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In his article “Present State of Research into the Foundations of Mathematics,” Gentzen briefly talks about Goedel’s incompleteness results. He says that it is not an alarming result because it says “that for number theory no adequate system of forms of inference can be specified once and for all, but that, on the contrary, new theorems can always be found whose proof requires new forms of inference.” This is interesting because Gentzen worked with Hilbert on his proof-theoretic projects and created two of the three main proof-theoretic frameworks, natural deduction and the sequent calculus. The incompleteness theorems are often taken as stating a sort of limit on proof-theoretic means. (I’m treading on shaky ground here, so correct me if my story goes astray.) That is to say, any sufficiently strong proof system will be unable to prove certain consequences of its axioms and rules. Adding more rules in an attempt to fix it can result in being able to prove some of the old unprovable statements, but new ones (maybe just more?) statements will arise. Read the rest of this entry »

Before getting to the post proper, it will help to lay out a distinction drawn, I believe, by Sellars. The distinction is between three sorts of transitions one could make in relation to propositions, for example if one is playing a language game of some sort. They are language-entry moves, language-language moves, and language-exit moves. The first is made through perception and conceptualization. Perceiving the crumb cake entitles me to say that there is crumb cake there. The second is paradigmatic inferential or consequential relations among propositions. Inferring from p&q to p is a language-language move. The third is moving from a practical commitment or explicit desire to action. Borrowing Perry’s example, it is the move from thinking that I have to be at the meeting and that the meeting is starting now to me getting up and rushing off to the meeting.

In Making It Explicit, Brandom distinguishes three things that could be meant by inferentialism. These are the necessity of inferential relations, the sufficiency of inferential relations, and hyperinferentialism. The first is the claim that inferential articulation is necessary for meaning. Representation might also be necessary, but at the least inference is necessary. The second is the claim that inferential articulation is sufficient for meaning. In both of these, inference is taken broadly so as not to collapse into hyperinferentialism, which is the thesis that inference narrowly construed is sufficient for meaning. The narrow construal is that inferences are language-language moves. What does this make the broad construal? According to Brandom, it includes the language-entry and -exit moves. In MIE, Brandom defends, I believe, the necessity of inferential relations, although he says some things that sound like he likes the idea of the sufficiency claim. He doesn’t think that hyperinferentialism will work. This is because he thinks that for some words, the content of the word depends on causal/perceptual connections. I think that color terms are examples. Additionally, the content of some words exhibits itself in what practical consequences it has in our action and this exhibition is an essential part of the meaning of the word. My beliefs about crumb cake will influence how I act around crumb cake. Hyperinferentialism cannot account for these because the language-entry and -exit moves essential to their meaning are not things hyperinferentialism has access to.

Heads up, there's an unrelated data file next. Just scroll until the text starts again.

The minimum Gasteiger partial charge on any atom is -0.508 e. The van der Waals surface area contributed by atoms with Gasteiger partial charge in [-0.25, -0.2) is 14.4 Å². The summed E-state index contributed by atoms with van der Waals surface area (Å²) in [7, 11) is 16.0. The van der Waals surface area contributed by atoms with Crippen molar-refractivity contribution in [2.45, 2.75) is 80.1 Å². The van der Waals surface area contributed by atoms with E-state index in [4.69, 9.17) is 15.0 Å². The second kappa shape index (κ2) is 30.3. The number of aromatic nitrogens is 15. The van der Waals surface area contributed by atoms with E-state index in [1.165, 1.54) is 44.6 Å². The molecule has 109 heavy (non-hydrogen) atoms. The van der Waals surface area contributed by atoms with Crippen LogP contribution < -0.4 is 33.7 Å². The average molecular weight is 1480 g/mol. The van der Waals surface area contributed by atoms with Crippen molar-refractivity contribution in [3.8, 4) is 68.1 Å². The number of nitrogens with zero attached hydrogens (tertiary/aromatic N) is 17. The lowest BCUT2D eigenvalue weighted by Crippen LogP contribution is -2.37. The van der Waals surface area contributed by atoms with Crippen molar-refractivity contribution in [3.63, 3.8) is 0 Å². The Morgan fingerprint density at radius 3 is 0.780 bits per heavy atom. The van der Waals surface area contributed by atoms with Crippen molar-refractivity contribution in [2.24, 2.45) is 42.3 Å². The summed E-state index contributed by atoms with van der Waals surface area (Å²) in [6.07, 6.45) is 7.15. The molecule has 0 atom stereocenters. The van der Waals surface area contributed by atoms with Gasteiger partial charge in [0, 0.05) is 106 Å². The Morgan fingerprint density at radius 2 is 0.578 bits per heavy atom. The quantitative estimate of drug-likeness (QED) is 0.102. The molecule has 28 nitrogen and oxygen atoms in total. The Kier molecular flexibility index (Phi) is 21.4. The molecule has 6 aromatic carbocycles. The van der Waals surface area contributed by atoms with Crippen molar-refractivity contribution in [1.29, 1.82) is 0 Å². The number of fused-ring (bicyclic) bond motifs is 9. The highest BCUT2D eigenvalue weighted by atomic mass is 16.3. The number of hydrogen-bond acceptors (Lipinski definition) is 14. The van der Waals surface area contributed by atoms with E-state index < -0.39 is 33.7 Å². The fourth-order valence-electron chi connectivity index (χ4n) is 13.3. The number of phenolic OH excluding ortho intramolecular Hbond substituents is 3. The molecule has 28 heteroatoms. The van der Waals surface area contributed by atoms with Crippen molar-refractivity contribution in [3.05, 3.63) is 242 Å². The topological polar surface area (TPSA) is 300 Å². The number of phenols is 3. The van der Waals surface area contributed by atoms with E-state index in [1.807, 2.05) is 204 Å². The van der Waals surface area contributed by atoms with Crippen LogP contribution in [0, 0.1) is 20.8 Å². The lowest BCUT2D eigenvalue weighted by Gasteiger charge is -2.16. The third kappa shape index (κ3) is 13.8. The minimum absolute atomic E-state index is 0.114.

Brandom’s claim then, once things have been unpacked a bit, amounts to saying that the narrowly inferential connections, perceptual input, and practical output are necessary for meaning. This seems to undercut the charge that inferentialism loses the world in a froth of words, which charge is mentioned at the end of ch. 4 of MIE, I think. It is also a somewhat looser version of inferentialism since things that are not traditionally inferential get counted as inferential. The inferentialist could probably make a case that that the language-language moves are particularly important to meaning, but I think Brandom’s inferentialism stretches the bounds of inference a bit. I’m not sure an inferentialist of the Prawitz-Dummett sort would be entirely comfortable with the Brandomian version of it. By the end of MIE, Brandom’s broad notion of inference encompasses a lot. Granted, it is fairly plausible that much of that is important to or essential for meaning. However, I wonder if it doesn’t move a bit away from the motivating idea of inferentialism, namely that inference is what is central.